Unfortunately, no expression of EeRPL was observed in developing flowers and carpels with in situ hybridization, although RT-PCR indicates it is expressed in developing flowers and fruits (Figure3a). This result was somewhat surprising as RPL, also known as PENNYWISE (PNY), BELLRINGER (BLR), and VAAMANA (VAN), is broadly expressed in developing Arabidopsis meristems due to an additional role in determining internode elongation[50, 51]. More important to fruit development, in Arabidopsis, RPL negatively regulates FIL, JAG, and YAB3, three genes that redundantly function to activate FUL and SHP. Because we have not been able to adequately capture RPL expression in this species with in situ hybridization, we cannot determine if there may be conservation between Arabidopsis and Erucaria on where the gene is expressed in developing carpels. Examination of JAG, FIL, and YAB3 would also be informative. Fruits of fil yab3 mutants lack a valve margin in the distal portion and have ectopic expression of valve margin in the proximal portion, which is somewhat reminiscent of heteroarthrocarpy.
Indehiscence is correlated with loss of gene expression in the ovary wall
Indehiscence of the proximal segment of Cakile is associated with complete loss of gene expression of the valve margin pathway in the ovary wall and presumptive valve margin (Figure5). Indehiscence of distal segments is also correlated with the absence of SHP2, ALC, and FUL expression in the ovary wall of Erucaria and the absence of SHP1/SHP2 in Cakile (Figures2,4). This pattern is likely the result of this fruit segment having a completely novel developmental program when compared to Arabidopsis. In addition to redundant roles in promoting valve margin identity, SHP1/SHP2 have partial redundancy in ovule development with AGAMOUS and SEEDSTICK in Arabidopsis. As such, expression was maintained in the ovules of indehiscent segments of Cakile and Erucaria even when not observed in the carpel wall. A similar compelling pattern is observed with EeALC, EeIND, and EeFUL1. Expression of all three genes is observed in the presumptive valve margin or valve in dehiscent proximal segment, but not the indehiscent distal, thus highlighting the correlation of indehiscence with elimination of gene expression in the ovary wall. Our inability to visualize ClFUL and ClRPL expression in developing carpels, as suggested by RT-PCR data, means that we cannot assess their potential roles in the loss of SHP expression. Regardless, the current study suggests that indehiscence may be the result of the elimination of SHP expression in the developing fruit wall.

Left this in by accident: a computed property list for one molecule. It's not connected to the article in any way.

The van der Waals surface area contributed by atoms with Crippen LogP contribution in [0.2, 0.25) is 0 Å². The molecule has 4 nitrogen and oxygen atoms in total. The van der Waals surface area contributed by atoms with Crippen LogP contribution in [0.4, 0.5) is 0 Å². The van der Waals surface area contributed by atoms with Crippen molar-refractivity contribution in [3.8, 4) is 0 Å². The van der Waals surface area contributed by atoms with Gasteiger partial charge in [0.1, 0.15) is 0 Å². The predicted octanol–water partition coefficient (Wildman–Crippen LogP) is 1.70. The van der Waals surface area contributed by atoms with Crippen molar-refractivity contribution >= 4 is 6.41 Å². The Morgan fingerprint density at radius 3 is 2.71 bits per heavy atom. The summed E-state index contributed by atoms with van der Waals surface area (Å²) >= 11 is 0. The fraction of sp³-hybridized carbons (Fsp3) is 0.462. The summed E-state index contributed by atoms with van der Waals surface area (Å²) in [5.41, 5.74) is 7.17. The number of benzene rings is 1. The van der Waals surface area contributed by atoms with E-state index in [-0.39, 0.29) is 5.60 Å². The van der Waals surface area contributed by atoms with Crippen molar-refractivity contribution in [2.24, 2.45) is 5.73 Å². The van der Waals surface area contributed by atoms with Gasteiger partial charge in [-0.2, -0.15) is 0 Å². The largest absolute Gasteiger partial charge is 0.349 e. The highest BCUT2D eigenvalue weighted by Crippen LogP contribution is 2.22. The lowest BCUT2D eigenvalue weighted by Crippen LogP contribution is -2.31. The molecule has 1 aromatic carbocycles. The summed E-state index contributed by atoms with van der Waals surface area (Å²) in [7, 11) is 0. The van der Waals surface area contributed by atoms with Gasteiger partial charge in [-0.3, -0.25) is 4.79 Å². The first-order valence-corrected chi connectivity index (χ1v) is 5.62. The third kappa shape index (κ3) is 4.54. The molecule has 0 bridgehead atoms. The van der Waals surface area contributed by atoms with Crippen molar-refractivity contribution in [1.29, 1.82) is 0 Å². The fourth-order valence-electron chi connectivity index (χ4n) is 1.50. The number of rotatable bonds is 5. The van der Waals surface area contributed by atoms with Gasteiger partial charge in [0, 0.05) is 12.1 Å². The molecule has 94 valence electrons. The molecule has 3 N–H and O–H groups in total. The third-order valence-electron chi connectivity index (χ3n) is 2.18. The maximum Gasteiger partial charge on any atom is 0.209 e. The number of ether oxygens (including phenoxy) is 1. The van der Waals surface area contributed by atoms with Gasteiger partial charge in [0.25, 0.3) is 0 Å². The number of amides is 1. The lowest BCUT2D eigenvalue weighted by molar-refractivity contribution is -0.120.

Recruitment of valve margin pathway in joint abscission is unclear
No expression of any valve margin pathway gene was observed in the joint of either focal species, which is especially important when considering the abscising joint of Cakile. While it is possible that this pathway is simply not functioning in the joint, we must also consider the likelihood that difficulties in detecting expression of these loci have impaired our ability to assess their patterns. For example, it is possible that we have failed to capture homologs that may be expressed in the joint region. ALC, IND, and RPL have largely been characterized via reporter lines in Arabidopsis[14, 18, 20], suggesting that expression of these genes is challenging to determine even in model species. Thus we cannot eliminate with confidence the possibility that these genes are being expressed in the joint, which represents a modification in the distal portion of the valve margin. Additionally, joint abscission occurs via the juxtaposition of non-lignified and lignified cells, which is an identical pattern to valve dehiscence. This anatomy may reflect differential expression of an otherwise conserved valve margin pathway that could involve ALC and IND but not SHP1/2 and RPL. The maintenance and expression of ClFUL1 and ClFUL2 in these indehiscent fruits is perplexing (Figure3b), but suggest that these genes may be involved in joint abscission, even if they are not required for dehiscence. Alternatively, FUL may function to repress dehiscence zones in Cakile, similar to the role of FUL in Arabidopsis. However, we are currently unable to distinguish between these hypotheses due to technological issues with in situ hybridization.